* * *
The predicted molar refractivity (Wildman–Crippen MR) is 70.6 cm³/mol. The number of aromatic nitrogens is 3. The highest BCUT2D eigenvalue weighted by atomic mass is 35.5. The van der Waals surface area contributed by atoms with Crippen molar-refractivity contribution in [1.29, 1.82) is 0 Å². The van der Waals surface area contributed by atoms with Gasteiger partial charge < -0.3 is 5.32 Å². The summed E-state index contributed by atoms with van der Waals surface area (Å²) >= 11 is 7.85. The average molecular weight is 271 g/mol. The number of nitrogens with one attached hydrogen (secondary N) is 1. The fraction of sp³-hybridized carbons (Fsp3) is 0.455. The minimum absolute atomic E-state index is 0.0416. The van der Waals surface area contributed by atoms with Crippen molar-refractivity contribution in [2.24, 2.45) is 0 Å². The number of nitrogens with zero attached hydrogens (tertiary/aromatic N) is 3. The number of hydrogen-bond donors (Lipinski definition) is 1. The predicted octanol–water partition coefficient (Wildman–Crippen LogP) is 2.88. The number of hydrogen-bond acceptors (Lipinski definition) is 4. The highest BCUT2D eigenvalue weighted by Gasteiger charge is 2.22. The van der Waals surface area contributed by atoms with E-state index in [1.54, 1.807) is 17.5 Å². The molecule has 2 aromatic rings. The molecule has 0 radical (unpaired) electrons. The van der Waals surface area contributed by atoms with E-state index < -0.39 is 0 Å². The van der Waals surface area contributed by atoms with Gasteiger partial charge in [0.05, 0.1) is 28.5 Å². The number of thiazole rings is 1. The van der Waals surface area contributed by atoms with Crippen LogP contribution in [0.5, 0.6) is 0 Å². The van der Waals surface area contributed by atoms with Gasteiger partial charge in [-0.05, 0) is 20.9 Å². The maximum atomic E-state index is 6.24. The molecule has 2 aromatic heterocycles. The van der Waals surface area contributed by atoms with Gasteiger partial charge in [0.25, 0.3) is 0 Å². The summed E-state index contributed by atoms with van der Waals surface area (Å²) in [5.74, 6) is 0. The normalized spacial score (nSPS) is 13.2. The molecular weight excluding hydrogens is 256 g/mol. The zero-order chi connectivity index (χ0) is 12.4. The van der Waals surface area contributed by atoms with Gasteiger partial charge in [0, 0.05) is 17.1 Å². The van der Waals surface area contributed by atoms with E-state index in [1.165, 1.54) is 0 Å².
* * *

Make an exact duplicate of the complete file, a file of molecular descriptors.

The predicted molar refractivity (Wildman–Crippen MR) is 70.6 cm³/mol. The number of aromatic nitrogens is 3. The highest BCUT2D eigenvalue weighted by atomic mass is 35.5. The van der Waals surface area contributed by atoms with Crippen molar-refractivity contribution in [1.29, 1.82) is 0 Å². The van der Waals surface area contributed by atoms with Gasteiger partial charge < -0.3 is 5.32 Å². The summed E-state index contributed by atoms with van der Waals surface area (Å²) >= 11 is 7.85. The average molecular weight is 271 g/mol. The number of nitrogens with one attached hydrogen (secondary N) is 1. The fraction of sp³-hybridized carbons (Fsp3) is 0.455. The minimum absolute atomic E-state index is 0.0416. The van der Waals surface area contributed by atoms with Crippen molar-refractivity contribution in [2.24, 2.45) is 0 Å². The number of nitrogens with zero attached hydrogens (tertiary/aromatic N) is 3. The number of hydrogen-bond donors (Lipinski definition) is 1. The predicted octanol–water partition coefficient (Wildman–Crippen LogP) is 2.88. The number of hydrogen-bond acceptors (Lipinski definition) is 4. The highest BCUT2D eigenvalue weighted by Gasteiger charge is 2.22. The van der Waals surface area contributed by atoms with E-state index in [1.54, 1.807) is 17.5 Å². The molecule has 2 aromatic rings. The molecule has 0 radical (unpaired) electrons. The van der Waals surface area contributed by atoms with E-state index < -0.39 is 0 Å². The van der Waals surface area contributed by atoms with Gasteiger partial charge in [0.05, 0.1) is 28.5 Å². The number of thiazole rings is 1. The van der Waals surface area contributed by atoms with Crippen LogP contribution in [0.5, 0.6) is 0 Å². The van der Waals surface area contributed by atoms with Gasteiger partial charge in [-0.05, 0) is 20.9 Å². The maximum atomic E-state index is 6.24. The molecule has 2 aromatic heterocycles. The van der Waals surface area contributed by atoms with Gasteiger partial charge in [0.25, 0.3) is 0 Å². The summed E-state index contributed by atoms with van der Waals surface area (Å²) in [5.74, 6) is 0. The normalized spacial score (nSPS) is 13.2. The molecular weight excluding hydrogens is 256 g/mol. The zero-order chi connectivity index (χ0) is 12.4. The van der Waals surface area contributed by atoms with Gasteiger partial charge in [0, 0.05) is 17.1 Å². The van der Waals surface area contributed by atoms with E-state index in [1.165, 1.54) is 0 Å².